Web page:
López: First, because rain is essential for the life cycle of a plant. Plants need water to germinate. If a farmer plants his vegetables in May when it is assumed the rains will start, but there is no rain, the plants won’t germinate. Or maybe it rains for a few weeks and then stops raining, and the plant cannot finish developing. Other types of crops that are not planted every year, such as coffee, need a certain amount of soil moisture so that the plant can carry out photosynthesis and therefore have good flowering followed by fruiting. If it does not rain on time, the flowering pattern will change; if it rains but then the rain stops, it will flower, but the fruit does not develop well and that harvest is lost. And if the rains start early, the crop changes its physiological functions and this ultimately affects production. Extreme rainfall events are more frequent now, and after two or three days of storms, entire plantations can be wiped out from floods or mudslides.

Second, most farmers in Latin America depend completely on rainfall to grow their crop; only a few, mostly large farmers, have irrigation systems to help manage the instability and shortage of rainfall, or greenhouses or other infrastructure to protect against excessive rain or heat.

David Bryan

Rain is essential for the life cycle of a plant. Droughts limit the plant’s capacity to produce fruit and extreme rain events can destroy entire plantations. Photo by David Bryan.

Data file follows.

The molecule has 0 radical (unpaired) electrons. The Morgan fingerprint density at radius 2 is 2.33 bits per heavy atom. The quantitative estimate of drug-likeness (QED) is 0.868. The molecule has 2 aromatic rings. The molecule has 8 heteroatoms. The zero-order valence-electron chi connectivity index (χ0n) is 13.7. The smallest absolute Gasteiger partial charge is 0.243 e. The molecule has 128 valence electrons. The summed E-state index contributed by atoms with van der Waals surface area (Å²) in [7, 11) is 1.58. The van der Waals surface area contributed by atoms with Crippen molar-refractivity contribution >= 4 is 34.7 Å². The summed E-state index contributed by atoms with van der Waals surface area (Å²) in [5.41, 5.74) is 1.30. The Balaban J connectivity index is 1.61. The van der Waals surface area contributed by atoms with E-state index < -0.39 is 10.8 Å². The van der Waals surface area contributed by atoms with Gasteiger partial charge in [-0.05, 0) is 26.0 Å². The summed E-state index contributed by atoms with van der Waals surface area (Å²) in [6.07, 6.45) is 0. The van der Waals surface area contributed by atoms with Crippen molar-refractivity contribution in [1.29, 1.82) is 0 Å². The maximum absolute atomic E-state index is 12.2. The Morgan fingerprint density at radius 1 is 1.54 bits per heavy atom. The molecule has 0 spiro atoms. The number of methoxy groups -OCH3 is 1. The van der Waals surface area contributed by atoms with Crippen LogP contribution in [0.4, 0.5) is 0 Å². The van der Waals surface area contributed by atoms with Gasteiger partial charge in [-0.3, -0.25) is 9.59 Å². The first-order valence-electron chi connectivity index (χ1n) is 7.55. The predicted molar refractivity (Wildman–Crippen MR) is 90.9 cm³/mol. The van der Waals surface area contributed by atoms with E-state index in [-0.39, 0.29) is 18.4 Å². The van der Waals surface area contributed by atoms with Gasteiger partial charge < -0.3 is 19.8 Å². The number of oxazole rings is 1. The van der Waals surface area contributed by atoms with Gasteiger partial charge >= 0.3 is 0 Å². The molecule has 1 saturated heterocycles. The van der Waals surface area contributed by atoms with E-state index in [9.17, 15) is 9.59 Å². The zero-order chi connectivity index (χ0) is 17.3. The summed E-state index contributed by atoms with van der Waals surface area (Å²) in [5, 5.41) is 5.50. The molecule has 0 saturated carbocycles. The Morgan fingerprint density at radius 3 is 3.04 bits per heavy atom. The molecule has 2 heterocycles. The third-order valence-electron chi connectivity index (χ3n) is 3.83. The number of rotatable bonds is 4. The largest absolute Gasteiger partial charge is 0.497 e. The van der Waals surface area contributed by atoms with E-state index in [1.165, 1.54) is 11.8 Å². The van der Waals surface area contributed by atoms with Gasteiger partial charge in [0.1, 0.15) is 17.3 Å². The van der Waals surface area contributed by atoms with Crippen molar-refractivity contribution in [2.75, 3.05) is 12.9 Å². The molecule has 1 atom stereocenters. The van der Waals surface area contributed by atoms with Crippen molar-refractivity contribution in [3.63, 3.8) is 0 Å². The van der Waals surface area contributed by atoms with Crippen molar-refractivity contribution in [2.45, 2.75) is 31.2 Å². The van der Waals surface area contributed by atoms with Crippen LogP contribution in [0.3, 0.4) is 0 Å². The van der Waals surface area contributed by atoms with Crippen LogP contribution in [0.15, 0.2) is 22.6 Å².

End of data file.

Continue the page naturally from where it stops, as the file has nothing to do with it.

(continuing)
Q: Are droughts also an important threat?

López: This is another serious problem. Some areas areexperiencing a longer and more intense rainy season, followed by droughts that cause soils to have very little moisture in the first 20-30 cm, which forces the plants to expend a lot of energy to make their roots penetrate even deeper in search of water and nutrients.  This leads to a weakening of the plants, reducing their capacity to produce fruit. In addition, groundwater is being depleted by agricultural and urban overexploitation, reducing the availability of water to the plants. As a result, crops that have always relied on rainwater alone now require irrigation systems that are usually too expensive for small producers.

Q: Are there human-caused factors that are making farmers more vulnerable to climate change?

López: Yes. In addition to the unsustainable use of water resources, the overuse of chemical products over so many years has created resistance in many pests and diseases that are now finding optimal growing conditions, thanks to global warming. On many farms, the removal of all ground cover and plants other than the crop was promoted, which killed soil microflora and microfauna essential for enriching the soils, maintaining moisture, and even providing natural biological pests and disease control. For example, if leaf rust reaches a coffee plantation where the only vegetation consists of coffee plants, it will attack the coffee with full force. In our experience, on Rainforest Alliance CertifiedTM farms other plants or trees remain and are planted, and these  harbor diverse insects and microorganisms.As a result, , the incidence of rust has been much lower.

Another mistake has been to remove shade trees from plantations, exposing coffee bushes to increased heat and leaving the soils more exposed to erosion and prone to landslides caused by heavy rains.  But Rainforest Alliance certification requires a minimum amount of shade cover, which helps protect coffee plants.